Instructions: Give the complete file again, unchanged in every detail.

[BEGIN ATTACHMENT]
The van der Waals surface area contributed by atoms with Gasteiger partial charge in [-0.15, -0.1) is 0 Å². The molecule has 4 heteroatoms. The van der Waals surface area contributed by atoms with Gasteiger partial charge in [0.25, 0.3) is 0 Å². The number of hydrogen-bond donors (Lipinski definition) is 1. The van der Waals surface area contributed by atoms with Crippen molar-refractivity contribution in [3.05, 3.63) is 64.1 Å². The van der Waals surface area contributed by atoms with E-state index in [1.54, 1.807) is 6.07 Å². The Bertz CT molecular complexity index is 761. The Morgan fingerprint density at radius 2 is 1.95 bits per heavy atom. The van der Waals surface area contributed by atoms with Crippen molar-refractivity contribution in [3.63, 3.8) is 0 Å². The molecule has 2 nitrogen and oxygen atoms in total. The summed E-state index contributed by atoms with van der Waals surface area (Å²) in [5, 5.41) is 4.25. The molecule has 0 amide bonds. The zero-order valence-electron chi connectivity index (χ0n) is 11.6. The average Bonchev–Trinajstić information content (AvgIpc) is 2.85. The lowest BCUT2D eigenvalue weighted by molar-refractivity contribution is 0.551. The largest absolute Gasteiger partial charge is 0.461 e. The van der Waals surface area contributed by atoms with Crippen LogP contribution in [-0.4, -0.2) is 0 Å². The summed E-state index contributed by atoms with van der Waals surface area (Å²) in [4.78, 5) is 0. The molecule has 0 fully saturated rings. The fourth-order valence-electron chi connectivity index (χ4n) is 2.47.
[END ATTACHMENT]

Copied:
The van der Waals surface area contributed by atoms with Gasteiger partial charge in [-0.15, -0.1) is 0 Å². The molecule has 4 heteroatoms. The van der Waals surface area contributed by atoms with Gasteiger partial charge in [0.25, 0.3) is 0 Å². The number of hydrogen-bond donors (Lipinski definition) is 1. The van der Waals surface area contributed by atoms with Crippen molar-refractivity contribution in [3.05, 3.63) is 64.1 Å². The van der Waals surface area contributed by atoms with E-state index in [1.54, 1.807) is 6.07 Å². The Bertz CT molecular complexity index is 761. The Morgan fingerprint density at radius 2 is 1.95 bits per heavy atom. The van der Waals surface area contributed by atoms with Crippen molar-refractivity contribution in [3.63, 3.8) is 0 Å². The molecule has 2 nitrogen and oxygen atoms in total. The summed E-state index contributed by atoms with van der Waals surface area (Å²) in [5, 5.41) is 4.25. The molecule has 0 amide bonds. The zero-order valence-electron chi connectivity index (χ0n) is 11.6. The average Bonchev–Trinajstić information content (AvgIpc) is 2.85. The lowest BCUT2D eigenvalue weighted by molar-refractivity contribution is 0.551. The largest absolute Gasteiger partial charge is 0.461 e. The van der Waals surface area contributed by atoms with Crippen LogP contribution in [-0.4, -0.2) is 0 Å². The summed E-state index contributed by atoms with van der Waals surface area (Å²) in [4.78, 5) is 0. The molecule has 0 fully saturated rings. The fourth-order valence-electron chi connectivity index (χ4n) is 2.47.